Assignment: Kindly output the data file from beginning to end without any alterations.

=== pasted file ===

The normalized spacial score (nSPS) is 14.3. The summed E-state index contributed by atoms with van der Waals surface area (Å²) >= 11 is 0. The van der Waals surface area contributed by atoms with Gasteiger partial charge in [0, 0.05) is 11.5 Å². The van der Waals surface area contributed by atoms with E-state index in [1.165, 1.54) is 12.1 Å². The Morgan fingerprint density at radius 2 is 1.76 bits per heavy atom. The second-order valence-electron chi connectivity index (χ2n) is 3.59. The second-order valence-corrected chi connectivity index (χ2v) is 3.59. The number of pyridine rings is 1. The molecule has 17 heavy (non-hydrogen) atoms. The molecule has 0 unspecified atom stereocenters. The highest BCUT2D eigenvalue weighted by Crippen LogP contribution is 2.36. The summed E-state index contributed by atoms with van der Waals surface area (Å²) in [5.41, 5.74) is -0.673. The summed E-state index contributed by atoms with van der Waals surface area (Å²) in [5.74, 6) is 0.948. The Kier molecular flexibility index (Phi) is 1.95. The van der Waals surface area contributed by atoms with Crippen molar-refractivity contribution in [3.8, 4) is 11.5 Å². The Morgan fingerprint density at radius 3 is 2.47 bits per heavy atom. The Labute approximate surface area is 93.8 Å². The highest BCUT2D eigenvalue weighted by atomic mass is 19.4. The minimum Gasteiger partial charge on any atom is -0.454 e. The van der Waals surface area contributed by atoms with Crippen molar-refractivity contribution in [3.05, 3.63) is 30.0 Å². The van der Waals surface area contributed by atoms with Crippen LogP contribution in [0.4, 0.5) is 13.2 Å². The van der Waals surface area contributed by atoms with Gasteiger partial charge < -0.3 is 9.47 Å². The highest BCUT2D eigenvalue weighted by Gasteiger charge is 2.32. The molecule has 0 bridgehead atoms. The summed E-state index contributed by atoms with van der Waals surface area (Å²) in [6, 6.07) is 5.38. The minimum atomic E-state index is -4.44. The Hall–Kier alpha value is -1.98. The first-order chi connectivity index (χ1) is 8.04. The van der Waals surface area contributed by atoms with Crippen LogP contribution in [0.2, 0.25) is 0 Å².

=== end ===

The normalized spacial score (nSPS) is 14.3. The summed E-state index contributed by atoms with van der Waals surface area (Å²) >= 11 is 0. The van der Waals surface area contributed by atoms with Gasteiger partial charge in [0, 0.05) is 11.5 Å². The van der Waals surface area contributed by atoms with E-state index in [1.165, 1.54) is 12.1 Å². The Morgan fingerprint density at radius 2 is 1.76 bits per heavy atom. The second-order valence-electron chi connectivity index (χ2n) is 3.59. The second-order valence-corrected chi connectivity index (χ2v) is 3.59. The number of pyridine rings is 1. The molecule has 17 heavy (non-hydrogen) atoms. The molecule has 0 unspecified atom stereocenters. The highest BCUT2D eigenvalue weighted by Crippen LogP contribution is 2.36. The summed E-state index contributed by atoms with van der Waals surface area (Å²) in [5.41, 5.74) is -0.673. The summed E-state index contributed by atoms with van der Waals surface area (Å²) in [5.74, 6) is 0.948. The Kier molecular flexibility index (Phi) is 1.95. The van der Waals surface area contributed by atoms with Crippen molar-refractivity contribution in [3.8, 4) is 11.5 Å². The Morgan fingerprint density at radius 3 is 2.47 bits per heavy atom. The Labute approximate surface area is 93.8 Å². The highest BCUT2D eigenvalue weighted by atomic mass is 19.4. The minimum Gasteiger partial charge on any atom is -0.454 e. The van der Waals surface area contributed by atoms with Crippen molar-refractivity contribution in [3.05, 3.63) is 30.0 Å². The van der Waals surface area contributed by atoms with Crippen LogP contribution in [0.4, 0.5) is 13.2 Å². The van der Waals surface area contributed by atoms with Gasteiger partial charge < -0.3 is 9.47 Å². The highest BCUT2D eigenvalue weighted by Gasteiger charge is 2.32. The molecule has 0 bridgehead atoms. The summed E-state index contributed by atoms with van der Waals surface area (Å²) in [6, 6.07) is 5.38. The minimum atomic E-state index is -4.44. The Hall–Kier alpha value is -1.98. The first-order chi connectivity index (χ1) is 8.04. The van der Waals surface area contributed by atoms with Crippen LogP contribution in [0.2, 0.25) is 0 Å².